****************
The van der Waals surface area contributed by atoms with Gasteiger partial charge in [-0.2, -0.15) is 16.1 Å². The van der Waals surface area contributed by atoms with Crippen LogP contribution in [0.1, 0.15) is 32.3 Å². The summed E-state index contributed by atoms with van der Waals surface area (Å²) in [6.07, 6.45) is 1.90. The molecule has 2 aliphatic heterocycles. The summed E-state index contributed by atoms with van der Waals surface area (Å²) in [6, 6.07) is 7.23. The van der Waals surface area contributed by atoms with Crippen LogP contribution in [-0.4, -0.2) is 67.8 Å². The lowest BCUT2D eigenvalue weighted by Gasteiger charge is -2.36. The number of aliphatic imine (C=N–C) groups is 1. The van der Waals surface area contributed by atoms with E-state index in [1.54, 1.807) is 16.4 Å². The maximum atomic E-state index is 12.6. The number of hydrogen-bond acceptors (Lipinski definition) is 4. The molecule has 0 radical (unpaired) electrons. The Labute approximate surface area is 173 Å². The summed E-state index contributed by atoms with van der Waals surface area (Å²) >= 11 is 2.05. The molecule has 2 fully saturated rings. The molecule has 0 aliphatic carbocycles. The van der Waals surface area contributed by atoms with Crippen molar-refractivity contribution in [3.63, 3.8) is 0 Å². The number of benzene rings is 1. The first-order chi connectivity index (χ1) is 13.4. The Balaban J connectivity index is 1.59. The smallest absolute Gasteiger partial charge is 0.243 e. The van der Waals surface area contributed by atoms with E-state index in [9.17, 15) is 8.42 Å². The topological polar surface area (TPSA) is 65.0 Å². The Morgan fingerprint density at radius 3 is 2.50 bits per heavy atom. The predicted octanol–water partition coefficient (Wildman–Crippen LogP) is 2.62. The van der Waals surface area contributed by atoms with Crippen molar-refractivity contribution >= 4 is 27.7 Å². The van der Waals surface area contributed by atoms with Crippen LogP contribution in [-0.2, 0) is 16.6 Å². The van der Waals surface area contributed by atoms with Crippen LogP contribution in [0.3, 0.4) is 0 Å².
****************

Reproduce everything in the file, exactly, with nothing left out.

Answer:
The van der Waals surface area contributed by atoms with Gasteiger partial charge in [-0.2, -0.15) is 16.1 Å². The van der Waals surface area contributed by atoms with Crippen LogP contribution in [0.1, 0.15) is 32.3 Å². The summed E-state index contributed by atoms with van der Waals surface area (Å²) in [6.07, 6.45) is 1.90. The molecule has 2 aliphatic heterocycles. The summed E-state index contributed by atoms with van der Waals surface area (Å²) in [6, 6.07) is 7.23. The van der Waals surface area contributed by atoms with Crippen LogP contribution in [-0.4, -0.2) is 67.8 Å². The lowest BCUT2D eigenvalue weighted by Gasteiger charge is -2.36. The number of aliphatic imine (C=N–C) groups is 1. The van der Waals surface area contributed by atoms with E-state index in [1.54, 1.807) is 16.4 Å². The maximum atomic E-state index is 12.6. The number of hydrogen-bond acceptors (Lipinski definition) is 4. The molecule has 0 radical (unpaired) electrons. The Labute approximate surface area is 173 Å². The summed E-state index contributed by atoms with van der Waals surface area (Å²) >= 11 is 2.05. The molecule has 2 fully saturated rings. The molecule has 0 aliphatic carbocycles. The van der Waals surface area contributed by atoms with Crippen molar-refractivity contribution in [3.63, 3.8) is 0 Å². The number of benzene rings is 1. The first-order chi connectivity index (χ1) is 13.4. The Balaban J connectivity index is 1.59. The smallest absolute Gasteiger partial charge is 0.243 e. The van der Waals surface area contributed by atoms with E-state index in [9.17, 15) is 8.42 Å². The topological polar surface area (TPSA) is 65.0 Å². The Morgan fingerprint density at radius 3 is 2.50 bits per heavy atom. The predicted octanol–water partition coefficient (Wildman–Crippen LogP) is 2.62. The van der Waals surface area contributed by atoms with Crippen molar-refractivity contribution >= 4 is 27.7 Å². The van der Waals surface area contributed by atoms with Crippen LogP contribution in [-0.2, 0) is 16.6 Å². The van der Waals surface area contributed by atoms with Crippen LogP contribution in [0.3, 0.4) is 0 Å².